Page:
Beau

Male, 6½ years old

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Beau Neutered Dog aged 6 and a half

Beau was brought by a lady as a puppy but her daughter turned out to be very allergic to his fur and so a friend took him on. And he lived with this family for the next 5 years. Then the owner had to move house and go into rented accommodation and it turned out that the landlord would not allow large dogs at the property.

Beau had seen the vets a few months before this came about as he was in pain and the vet thought he had a disc problem in his back the x rays showed that he had calcium growths in between the discs his back. The owner had no pet health insurance and whatever was/could be done would be expensive.

He was treated by the vet with pain killers whilst the owner tried to get someone to do a full investigation and agree to do an operation to sort this out whilst several organisations were asked they would not commit to helping Beau. Beau is a very big tall dog and at this time he was also overweight because of the pain he was in and the lack of exercise because of this. He was on pain killers but nothing else.

Eventually the owner had to move into her rented accommodation it was then she contacted British Dalmatian Welfare to see if we could help with getting him rehomed and see if we could help with his back problems.

We put out an appeal to ask for someone to foster Beau. We had no idea at this time what the extent of his problems were and at the time we had no adopters on our books who would have been able to take him. Time was running out so we asked for someone to foster him and take him though the process of getting his weight down taking him to vets and getting the full extent of his pain and back problems assessed.

We were very lucky to have a couple who were very willing to take him knowing that he was going to be backwards and forwards to a vet or a veterinary hospital. Beau was picked up by one of our volunteers from Buxton and driven part way to meet his new foster mum and dad Lucy and David. They took him home and got him settled in with them and introduced to their vets. Beau was overweight and so they put him on a diet and gave him limited exercise to help him get moving around a lot more easily than he was when they received him. He was also put on some additional pain killers of a different type to help with his movement problems.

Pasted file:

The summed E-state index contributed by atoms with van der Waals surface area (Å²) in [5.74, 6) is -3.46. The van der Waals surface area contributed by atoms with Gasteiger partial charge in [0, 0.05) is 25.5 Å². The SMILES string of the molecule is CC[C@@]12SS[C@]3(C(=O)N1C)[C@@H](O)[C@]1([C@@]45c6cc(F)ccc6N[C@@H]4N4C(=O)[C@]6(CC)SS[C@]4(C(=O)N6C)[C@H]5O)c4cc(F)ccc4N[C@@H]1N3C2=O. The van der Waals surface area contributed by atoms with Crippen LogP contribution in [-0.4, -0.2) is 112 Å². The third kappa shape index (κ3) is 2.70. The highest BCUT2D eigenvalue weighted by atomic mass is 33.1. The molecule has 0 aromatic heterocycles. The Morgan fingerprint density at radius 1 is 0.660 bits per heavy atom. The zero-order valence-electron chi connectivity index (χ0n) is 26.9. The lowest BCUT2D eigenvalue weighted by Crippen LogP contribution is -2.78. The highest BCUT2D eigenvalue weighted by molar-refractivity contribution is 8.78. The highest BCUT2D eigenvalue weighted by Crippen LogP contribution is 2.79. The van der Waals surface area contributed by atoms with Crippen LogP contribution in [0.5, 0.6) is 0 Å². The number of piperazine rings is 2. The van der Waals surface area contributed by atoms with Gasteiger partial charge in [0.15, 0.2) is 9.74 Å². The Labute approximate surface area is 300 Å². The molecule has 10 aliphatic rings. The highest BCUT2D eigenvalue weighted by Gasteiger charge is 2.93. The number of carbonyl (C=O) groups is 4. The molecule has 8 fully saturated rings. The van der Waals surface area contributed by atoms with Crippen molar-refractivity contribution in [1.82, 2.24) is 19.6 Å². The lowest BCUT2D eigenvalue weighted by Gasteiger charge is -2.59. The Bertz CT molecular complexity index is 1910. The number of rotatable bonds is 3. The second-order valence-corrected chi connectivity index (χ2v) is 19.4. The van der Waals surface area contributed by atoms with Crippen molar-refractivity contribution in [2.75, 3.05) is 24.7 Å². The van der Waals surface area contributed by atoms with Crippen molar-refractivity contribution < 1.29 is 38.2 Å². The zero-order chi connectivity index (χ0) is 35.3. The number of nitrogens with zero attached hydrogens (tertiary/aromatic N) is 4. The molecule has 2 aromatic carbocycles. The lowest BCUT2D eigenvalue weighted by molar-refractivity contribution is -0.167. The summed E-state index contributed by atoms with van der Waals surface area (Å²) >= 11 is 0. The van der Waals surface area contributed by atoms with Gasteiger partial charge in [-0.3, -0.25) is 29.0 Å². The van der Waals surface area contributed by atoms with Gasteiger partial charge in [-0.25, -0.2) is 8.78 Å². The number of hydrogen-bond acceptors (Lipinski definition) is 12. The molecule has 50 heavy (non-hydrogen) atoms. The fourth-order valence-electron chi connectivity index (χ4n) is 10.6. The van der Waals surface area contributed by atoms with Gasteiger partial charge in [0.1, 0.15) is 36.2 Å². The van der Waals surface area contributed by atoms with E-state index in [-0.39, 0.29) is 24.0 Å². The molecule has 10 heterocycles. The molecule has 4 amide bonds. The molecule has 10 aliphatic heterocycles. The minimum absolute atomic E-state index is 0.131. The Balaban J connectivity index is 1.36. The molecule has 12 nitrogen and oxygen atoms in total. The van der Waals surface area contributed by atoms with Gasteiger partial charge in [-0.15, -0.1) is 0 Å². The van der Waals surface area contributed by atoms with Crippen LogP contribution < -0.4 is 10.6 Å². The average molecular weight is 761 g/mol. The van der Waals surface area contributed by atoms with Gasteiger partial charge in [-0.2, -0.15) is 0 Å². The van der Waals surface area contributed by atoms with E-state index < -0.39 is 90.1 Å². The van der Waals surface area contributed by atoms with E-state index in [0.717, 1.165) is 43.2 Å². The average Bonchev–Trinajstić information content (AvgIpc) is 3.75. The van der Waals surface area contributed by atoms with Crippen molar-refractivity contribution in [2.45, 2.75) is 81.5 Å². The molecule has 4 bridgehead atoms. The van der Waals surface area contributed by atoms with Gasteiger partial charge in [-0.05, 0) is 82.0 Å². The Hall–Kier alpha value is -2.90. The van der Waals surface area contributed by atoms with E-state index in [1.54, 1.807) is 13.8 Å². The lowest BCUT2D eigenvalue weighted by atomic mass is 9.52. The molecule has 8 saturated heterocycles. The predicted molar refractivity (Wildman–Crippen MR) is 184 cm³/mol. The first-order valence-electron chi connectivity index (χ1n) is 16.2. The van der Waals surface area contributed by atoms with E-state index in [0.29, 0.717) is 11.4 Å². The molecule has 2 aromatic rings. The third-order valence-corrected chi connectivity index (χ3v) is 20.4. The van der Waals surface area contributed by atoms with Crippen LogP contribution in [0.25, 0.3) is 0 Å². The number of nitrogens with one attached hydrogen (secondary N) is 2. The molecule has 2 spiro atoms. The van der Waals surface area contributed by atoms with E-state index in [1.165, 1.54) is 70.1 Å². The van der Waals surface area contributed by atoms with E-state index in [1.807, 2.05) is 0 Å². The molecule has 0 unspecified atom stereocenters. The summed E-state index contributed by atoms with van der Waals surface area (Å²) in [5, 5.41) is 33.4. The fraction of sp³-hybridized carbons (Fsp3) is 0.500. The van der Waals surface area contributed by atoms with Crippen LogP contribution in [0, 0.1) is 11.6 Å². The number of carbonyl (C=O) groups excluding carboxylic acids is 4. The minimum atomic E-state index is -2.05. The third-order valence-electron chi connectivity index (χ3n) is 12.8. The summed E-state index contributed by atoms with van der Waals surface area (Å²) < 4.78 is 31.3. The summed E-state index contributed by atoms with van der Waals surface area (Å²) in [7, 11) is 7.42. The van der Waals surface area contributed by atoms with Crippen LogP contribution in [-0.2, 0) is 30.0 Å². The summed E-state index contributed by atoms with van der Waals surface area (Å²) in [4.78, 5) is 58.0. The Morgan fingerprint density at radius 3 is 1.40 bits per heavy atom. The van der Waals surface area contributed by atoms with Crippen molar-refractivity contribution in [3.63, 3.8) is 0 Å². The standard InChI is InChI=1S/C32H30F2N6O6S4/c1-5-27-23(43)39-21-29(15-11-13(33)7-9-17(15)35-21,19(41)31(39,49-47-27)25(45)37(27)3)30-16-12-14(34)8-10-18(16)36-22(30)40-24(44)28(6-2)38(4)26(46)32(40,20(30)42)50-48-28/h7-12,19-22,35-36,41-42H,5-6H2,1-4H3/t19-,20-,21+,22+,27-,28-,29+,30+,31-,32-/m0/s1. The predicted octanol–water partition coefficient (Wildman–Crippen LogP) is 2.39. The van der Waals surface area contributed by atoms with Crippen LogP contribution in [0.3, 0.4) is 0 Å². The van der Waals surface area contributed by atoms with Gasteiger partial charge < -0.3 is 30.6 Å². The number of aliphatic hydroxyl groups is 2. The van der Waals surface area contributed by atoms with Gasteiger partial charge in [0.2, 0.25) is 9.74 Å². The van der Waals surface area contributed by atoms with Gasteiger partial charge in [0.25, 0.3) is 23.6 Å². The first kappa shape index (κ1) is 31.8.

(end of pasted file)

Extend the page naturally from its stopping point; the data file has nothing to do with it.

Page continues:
When he was handed over to them it was very obvious that Beau had more than a back problem, one of his hind legs was quite thin and appeared to be out of line with the others. He also walked in an odd way throwing out one of his hind legs. So a full investigation was undertaken and further liquid scans were carried out by an orthopaedic specialist at a local veterinary hospital. The specialist there confirmed that the discs did have some problems but the main problem was his leg – Beau required cruciate ligament surgery, his leg was probably the partial cause of his back pain. The leg had been like this for some time perhaps years but no mention of this was made in the notes we were handed from the previous vets nor from the owner.

So Beau in readiness for his surgery was put on some extra pain killers in addition to what he was getting so that his muscles around his back and leg could be helped to get stronger with gentle exercise so that his body was more prepared for the operation. Beau had a check-up 4 weeks later at the hospital and he was doing very well – so well that because they had a cancellation they thought they would do the surgery that day! Much to the surprise of us all, not least his foster carers.

They were already well prepared for the operation and what it would mean – Beau would need crate rest for 6 weeks and not be allowed to jump up on the settee – his favourite place and only allowed very gentle lead walks around the garden. That was back in late September 2018 and he goes back to have further checks and x rays later on in October. So far he is doing very well, almost finished his pain killers and anti-inflammatory and the leg is getting stronger and he is walking much better. It will still take some time for him to build up the strength needed to get the leg back to working as normally as possible but we are planning to rehome him once we think he is strong enough to lead a more active life than he will have had for a long time. A proper dog’s life!

Dalmatian Welfare has foot the bill for all of his treatment and we are very grateful for the discount reduction on his treatment and drugs we have received from the vet practice looking after him. So far this has cost more than seven thousand pounds and there have been other supporting costs for his food and as well as mileage costs for vets visits. Our foster family have given up a lot of time and effort to help him and we are very grateful to David and Lucy.

So assuming he continues to make steady progress we hope to rehome him in the right home probably after Christmas 2018 to a family who can give him the home he needs for his health needs.

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